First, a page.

How much is a property photo worth? Part 2
Monica and Rachel’s apartment in trendy Greenwich Village should have rented for around $2,500 per month in the 1990s. However, it’s unlikely that Monica and Rachel would be able to afford that much rent, as Rachel worked in Central Perk, a coffee shop, and Monica was a sous chef. Not wanting to spoil the story by making Monica and Rachel live in a shoebox apartment, the Friends producers claimed that NY Rent Control kept the rent at $200 per month, which is pretty unlikely but made for great TV. Rent controls are an unwelcome market distortion for landlords, not least because they work to keep rent down. But, in the post-Rightmove world, there are other market distortions that can be made to work in landlords’ favour; one of which is the rent uplift available from using higher quality property photos.
In my last article for Autoenhance.ai, I explained that using high quality photographs of a property increases its selling price. The evidence suggests that better images increase viewings by 61% and the selling price of an average house is increased by between £2,500 and £5,000. They sell three weeks faster on average too.
The quality of internal images also makes a difference in rental returns. The study — *How much is an image worth? Airbnb property demand analytics leveraging a scalable image classification algorithm — *found that professional photos increases occupancy of an Airbnb property by over 17% compared with properties listed without professional photographs. That’s a massive difference. The study uses statistical techniques to identify what makes a good photo and then quantifies the extra value from each aspect. The nub of this rather complicated study is that the main elements that make a difference are composition — or ‘standing in the right place and pointing the camera in the right direction’ — colour quality and colour contrast. Let’s consider each in turn.
The three main principles of composition separate good photos from bad. The first is visual balance — the sense that both sides of the image are equally weighted from its visual centre — which should be aesthetically pleasing. Secondly, there should be a degree of harmony (or contrast) between the main object and the background. Lastly, the angle of the photograph makes the space look bigger if shot on a diagonal. It’s difficult to achieve all of these elements at once; and using a talented and skilled professional photographer is recommended. And don’t begrudge them their fees, the Airbnb study showed that achieving a good composition in a property photo accounts for an increase of almost 10% in rent through higher occupancy rates.
Colour is one of the most important elements of any photograph because it affects the level of emotional arousal. Enhancing colours makes a boring photo more exciting and tense photos more relaxing — both of which increases emotional arousal. And the Airbnb study showed that higher emotional arousal leads to higher occupancy rates. The three golden rules with colour are: warm hues (reds and yellows) create more excitement than cooler hues (blues and purples); richer colours and higher colour saturation are associated with happiness and purity, so avoid that washed-out look in your photos; and finally, images with low or uneven illumination induce feelings of harshness and should be avoided. The good thing about colour is that even if you didn’t use a professional photographer, many colour enhancements can be done later. And it’s worth it because the study showed that getting colours right can add another 7% to occupancy rates.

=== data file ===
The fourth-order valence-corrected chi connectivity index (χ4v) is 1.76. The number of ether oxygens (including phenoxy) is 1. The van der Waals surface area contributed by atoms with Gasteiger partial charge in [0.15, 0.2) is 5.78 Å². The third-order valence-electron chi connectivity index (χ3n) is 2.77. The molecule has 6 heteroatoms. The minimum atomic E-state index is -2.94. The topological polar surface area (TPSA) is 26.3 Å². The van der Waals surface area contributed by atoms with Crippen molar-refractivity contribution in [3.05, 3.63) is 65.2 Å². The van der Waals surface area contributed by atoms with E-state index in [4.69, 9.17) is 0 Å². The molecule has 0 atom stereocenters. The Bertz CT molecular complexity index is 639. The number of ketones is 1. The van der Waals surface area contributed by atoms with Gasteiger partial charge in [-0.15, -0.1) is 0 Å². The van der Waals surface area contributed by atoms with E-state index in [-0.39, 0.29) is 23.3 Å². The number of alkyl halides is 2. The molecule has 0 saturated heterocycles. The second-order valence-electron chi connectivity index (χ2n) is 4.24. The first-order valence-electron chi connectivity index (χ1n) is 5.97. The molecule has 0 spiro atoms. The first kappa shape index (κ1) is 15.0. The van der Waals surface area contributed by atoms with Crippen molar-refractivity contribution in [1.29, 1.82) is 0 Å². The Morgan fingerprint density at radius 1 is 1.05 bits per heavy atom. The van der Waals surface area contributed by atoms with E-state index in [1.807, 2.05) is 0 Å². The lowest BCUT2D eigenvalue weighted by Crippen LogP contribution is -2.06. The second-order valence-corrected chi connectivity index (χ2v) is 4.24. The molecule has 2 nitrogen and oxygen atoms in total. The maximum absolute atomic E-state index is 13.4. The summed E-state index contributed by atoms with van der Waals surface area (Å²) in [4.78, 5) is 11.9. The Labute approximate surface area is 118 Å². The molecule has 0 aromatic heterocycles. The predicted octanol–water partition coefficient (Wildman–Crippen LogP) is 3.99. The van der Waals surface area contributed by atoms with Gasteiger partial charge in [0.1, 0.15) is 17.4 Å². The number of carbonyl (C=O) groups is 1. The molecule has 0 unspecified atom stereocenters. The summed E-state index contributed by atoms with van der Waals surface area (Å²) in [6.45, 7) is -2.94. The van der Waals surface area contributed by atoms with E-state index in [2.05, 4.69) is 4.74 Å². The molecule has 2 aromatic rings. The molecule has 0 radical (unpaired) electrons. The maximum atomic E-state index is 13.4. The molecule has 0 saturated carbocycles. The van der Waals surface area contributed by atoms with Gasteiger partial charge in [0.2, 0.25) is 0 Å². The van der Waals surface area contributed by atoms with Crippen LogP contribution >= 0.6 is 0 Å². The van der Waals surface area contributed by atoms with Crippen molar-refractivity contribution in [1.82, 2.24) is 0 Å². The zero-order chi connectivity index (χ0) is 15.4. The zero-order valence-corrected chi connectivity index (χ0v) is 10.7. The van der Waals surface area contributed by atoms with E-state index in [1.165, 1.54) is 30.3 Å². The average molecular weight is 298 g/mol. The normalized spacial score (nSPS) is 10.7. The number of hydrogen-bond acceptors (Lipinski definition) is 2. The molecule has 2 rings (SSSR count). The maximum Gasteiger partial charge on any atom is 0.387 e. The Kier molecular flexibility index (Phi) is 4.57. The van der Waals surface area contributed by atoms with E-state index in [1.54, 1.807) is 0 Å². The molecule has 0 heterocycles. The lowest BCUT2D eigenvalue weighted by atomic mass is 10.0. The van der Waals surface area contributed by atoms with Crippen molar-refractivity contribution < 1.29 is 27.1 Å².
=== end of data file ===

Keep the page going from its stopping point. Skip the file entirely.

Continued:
If you want to improve your property photos, there are plenty of tools available to enhance the composition and improve the colours. At the DIY end of the scale, Photoshop is the market leader or, Luminar from Skylum.com uses AI to get you started. If you don’t fancy doing the work or are pushed for time, send your images to Doctor Photo, and they will facelift them in 24 hours. And finally, if speed matters, just upload your photos to Autoenhance.ai — our AI instantly enhances the images to make them seem like they were shot on the best days of summer…for free!
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Zhang, Shunyuan and Lee, Dokyun and Singh, Param Vir and Srinivasan, Kannan, How Much Is an Image Worth? Airbnb Property Demand Estimation Leveraging Large Scale Image Analytics (May 25, 2017). Available at SSRN: https://ssrn.com/abstract=2976021. or http://dx.doi.org/10.2139/ssrn.2976021